2 copies each of 24 titles of Swahili storybooks for grades 1 through 8
We were giddy to deliver the goods!
When we arrived at Cura, our delivery was turned into a grateful and formal presentation led by Mrs Mwathi, flanked by the teachers who were misty-eyed with joy.
It’s impossible to overstate the number of times the word “miracle” was used in reference to the display covering the three tables they set out under a tree in the courtyard of the school. The grade 1 teacher showed us the scars on her palms, resulting in sharpening pencils with knives and razor blades – thrilled at the notion of having a desk sharpener now. “Imagine,” she said, “a professional teacher who has to find a knife from the kitchen to make sure her students can do their lessons.”
The books, though, were the star of the show – and Mrs Mwangi, one of the teachers who has been there the longest, gave the children a challenge to accompany this gift: She explained that before, they were all struggling to perform well on exams without the required texts to learn the material… but now there is no excuse. The children were assigned their textbooks and were launched, eagerly, into a heightened level of expectation.
While Greg and I shared Fantas and bread-and-butter sandwiches with Mrs Mwathi and Mrs Hinga (the deputy head teacher and extra-curricular music teacher extraordinaire), we noted the chalkboard graph on the wall indicating the exam scores over the last four years: they’ve been in decline. This is a fact Mrs Mwathi is now making public and working to bring the community’s parents and other leaders into the fold for solving the problem. We’ve connected her with our friend Bernard Mathu, formerly of Kenya’s premier high school’s administration and currently running his own school in Nanyuki, and Cura’s new Vicar is also on the team. With this kind of energy and intellect on board now, we also expect good things!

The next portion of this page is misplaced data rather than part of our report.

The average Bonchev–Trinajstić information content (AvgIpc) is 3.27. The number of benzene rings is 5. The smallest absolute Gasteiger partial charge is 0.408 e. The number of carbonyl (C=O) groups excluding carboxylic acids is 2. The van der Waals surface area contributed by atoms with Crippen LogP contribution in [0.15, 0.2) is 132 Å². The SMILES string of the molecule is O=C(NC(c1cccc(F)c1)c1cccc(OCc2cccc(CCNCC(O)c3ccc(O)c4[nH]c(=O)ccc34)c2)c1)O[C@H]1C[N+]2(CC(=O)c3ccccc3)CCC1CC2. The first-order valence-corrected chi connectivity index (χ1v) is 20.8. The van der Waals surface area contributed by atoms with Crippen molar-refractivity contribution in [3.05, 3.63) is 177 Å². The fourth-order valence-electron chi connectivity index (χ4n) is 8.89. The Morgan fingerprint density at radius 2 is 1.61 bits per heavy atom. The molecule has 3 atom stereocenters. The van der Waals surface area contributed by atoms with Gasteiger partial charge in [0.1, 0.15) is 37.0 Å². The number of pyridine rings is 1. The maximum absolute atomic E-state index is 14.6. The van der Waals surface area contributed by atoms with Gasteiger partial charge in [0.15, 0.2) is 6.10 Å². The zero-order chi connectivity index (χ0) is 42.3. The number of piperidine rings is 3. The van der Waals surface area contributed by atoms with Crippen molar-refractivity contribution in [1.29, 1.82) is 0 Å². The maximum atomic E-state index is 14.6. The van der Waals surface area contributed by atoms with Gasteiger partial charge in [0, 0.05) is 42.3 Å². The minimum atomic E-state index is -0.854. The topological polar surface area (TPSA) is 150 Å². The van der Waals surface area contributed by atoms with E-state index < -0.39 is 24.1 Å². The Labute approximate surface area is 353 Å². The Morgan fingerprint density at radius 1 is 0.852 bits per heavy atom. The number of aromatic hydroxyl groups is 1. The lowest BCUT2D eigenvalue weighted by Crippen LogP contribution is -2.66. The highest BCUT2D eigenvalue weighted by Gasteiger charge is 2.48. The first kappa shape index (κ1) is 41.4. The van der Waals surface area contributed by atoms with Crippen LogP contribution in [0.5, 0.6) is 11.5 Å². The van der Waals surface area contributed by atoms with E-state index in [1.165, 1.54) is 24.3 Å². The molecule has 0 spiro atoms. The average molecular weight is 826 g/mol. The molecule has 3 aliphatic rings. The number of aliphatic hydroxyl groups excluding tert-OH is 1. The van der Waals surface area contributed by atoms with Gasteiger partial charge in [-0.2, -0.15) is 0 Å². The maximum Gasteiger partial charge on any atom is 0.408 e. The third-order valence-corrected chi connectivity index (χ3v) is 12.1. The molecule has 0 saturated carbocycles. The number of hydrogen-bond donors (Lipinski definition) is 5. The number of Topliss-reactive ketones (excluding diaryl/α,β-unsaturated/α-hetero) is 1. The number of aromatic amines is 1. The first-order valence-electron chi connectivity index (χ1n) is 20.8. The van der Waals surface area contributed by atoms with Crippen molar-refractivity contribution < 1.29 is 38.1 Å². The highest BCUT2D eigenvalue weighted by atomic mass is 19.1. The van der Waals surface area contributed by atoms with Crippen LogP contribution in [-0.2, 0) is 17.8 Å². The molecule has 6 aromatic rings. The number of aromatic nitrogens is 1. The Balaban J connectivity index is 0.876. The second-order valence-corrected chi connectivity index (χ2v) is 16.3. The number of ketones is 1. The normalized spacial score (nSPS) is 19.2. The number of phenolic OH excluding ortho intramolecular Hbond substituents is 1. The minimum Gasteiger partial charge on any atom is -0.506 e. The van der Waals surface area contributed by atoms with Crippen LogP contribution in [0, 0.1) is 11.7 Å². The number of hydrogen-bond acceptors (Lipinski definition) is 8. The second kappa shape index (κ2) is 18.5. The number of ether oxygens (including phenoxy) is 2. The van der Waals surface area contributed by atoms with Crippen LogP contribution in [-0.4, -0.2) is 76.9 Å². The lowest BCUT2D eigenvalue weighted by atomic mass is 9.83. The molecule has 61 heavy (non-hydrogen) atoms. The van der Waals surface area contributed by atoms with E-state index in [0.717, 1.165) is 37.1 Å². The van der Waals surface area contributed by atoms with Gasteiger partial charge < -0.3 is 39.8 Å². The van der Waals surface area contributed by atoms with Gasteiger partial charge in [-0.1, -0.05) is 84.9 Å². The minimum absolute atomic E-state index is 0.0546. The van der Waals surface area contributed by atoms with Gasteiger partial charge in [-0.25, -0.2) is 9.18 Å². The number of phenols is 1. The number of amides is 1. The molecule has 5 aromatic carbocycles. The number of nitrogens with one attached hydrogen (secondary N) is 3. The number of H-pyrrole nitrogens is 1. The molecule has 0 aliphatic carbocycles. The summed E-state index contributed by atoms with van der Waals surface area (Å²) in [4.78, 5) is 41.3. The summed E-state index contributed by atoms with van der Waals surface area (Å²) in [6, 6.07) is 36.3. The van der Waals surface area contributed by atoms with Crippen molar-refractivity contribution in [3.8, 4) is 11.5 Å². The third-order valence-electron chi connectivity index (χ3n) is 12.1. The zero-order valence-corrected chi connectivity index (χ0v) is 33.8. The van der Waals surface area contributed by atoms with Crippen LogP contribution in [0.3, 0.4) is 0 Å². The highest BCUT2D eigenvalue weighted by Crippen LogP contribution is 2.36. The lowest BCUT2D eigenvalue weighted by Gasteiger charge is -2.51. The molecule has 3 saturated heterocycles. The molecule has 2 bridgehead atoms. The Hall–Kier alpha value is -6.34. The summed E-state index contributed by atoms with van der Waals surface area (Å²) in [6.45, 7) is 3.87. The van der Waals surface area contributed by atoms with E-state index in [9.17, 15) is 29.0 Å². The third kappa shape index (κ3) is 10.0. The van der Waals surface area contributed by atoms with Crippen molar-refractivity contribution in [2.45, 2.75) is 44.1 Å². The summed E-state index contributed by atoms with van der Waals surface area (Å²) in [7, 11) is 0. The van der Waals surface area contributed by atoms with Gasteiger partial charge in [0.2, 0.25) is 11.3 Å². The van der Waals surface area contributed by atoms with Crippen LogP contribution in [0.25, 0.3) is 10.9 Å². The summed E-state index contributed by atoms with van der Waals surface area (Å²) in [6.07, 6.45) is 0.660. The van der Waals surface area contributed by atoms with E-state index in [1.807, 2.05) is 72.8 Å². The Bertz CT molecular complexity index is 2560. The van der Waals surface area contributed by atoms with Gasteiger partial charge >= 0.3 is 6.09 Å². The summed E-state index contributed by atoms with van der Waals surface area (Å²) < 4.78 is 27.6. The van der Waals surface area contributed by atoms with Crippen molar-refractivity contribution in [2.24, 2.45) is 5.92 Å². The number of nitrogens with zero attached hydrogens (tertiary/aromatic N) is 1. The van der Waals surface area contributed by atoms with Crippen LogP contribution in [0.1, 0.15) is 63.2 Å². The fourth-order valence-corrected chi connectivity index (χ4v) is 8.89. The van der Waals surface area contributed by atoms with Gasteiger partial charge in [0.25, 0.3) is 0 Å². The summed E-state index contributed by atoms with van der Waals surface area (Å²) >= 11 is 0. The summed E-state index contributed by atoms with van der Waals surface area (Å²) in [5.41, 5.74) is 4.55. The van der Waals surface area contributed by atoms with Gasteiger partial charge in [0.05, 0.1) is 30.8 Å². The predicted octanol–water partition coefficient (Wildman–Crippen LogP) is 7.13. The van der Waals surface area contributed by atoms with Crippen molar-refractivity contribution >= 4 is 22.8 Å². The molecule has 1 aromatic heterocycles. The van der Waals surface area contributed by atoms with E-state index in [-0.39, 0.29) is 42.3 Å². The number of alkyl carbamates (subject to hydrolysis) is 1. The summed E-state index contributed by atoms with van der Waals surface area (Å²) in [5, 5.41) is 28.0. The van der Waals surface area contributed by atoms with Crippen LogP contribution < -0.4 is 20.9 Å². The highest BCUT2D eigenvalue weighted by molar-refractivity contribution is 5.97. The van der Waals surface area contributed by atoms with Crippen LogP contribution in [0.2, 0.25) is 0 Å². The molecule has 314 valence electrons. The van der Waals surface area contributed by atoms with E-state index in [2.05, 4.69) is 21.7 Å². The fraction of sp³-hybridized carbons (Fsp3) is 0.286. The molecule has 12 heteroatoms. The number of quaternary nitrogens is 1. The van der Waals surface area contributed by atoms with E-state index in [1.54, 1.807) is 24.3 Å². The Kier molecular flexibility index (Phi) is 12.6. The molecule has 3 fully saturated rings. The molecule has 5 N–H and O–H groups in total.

As it turned out, Friday was also an incredible day for Cura because ANOTHER group showed up to make a donation. A group of Nairobi businessmen have formed a charitable project for which they locate orphanages and schools in need and provide necessary resources. Their arrival meant 50 new wool blankets (which will go very nicely with the sheets and pillowcases recently donated by the Hilton Hotel!), bags and bags of maize meal, and various other sundries. They also left Cura with this challenge:
Any of the 5 girls who are currently in grade 8 can earn a scholarship for their secondary school fees next year IF they earn at least a 400 on their national exams at the end of the term.
This is an enormous gift, and a significant challenge. No pressure, Grace, Esther, Leah, Sarah and Anne… Except that the pressure is on!
We closed our day with promises to return (we’re heading back for a day of football and singing and prolonged goodbyes this morning) and a quick visit with Mike Eldon back in Nairobi. We reflected on all the good progress – as well as the ongoing and mounting challenges – we continue to see in Cura, and marveled at the project Evelyn started five years ago, feeling grateful to be a part of it.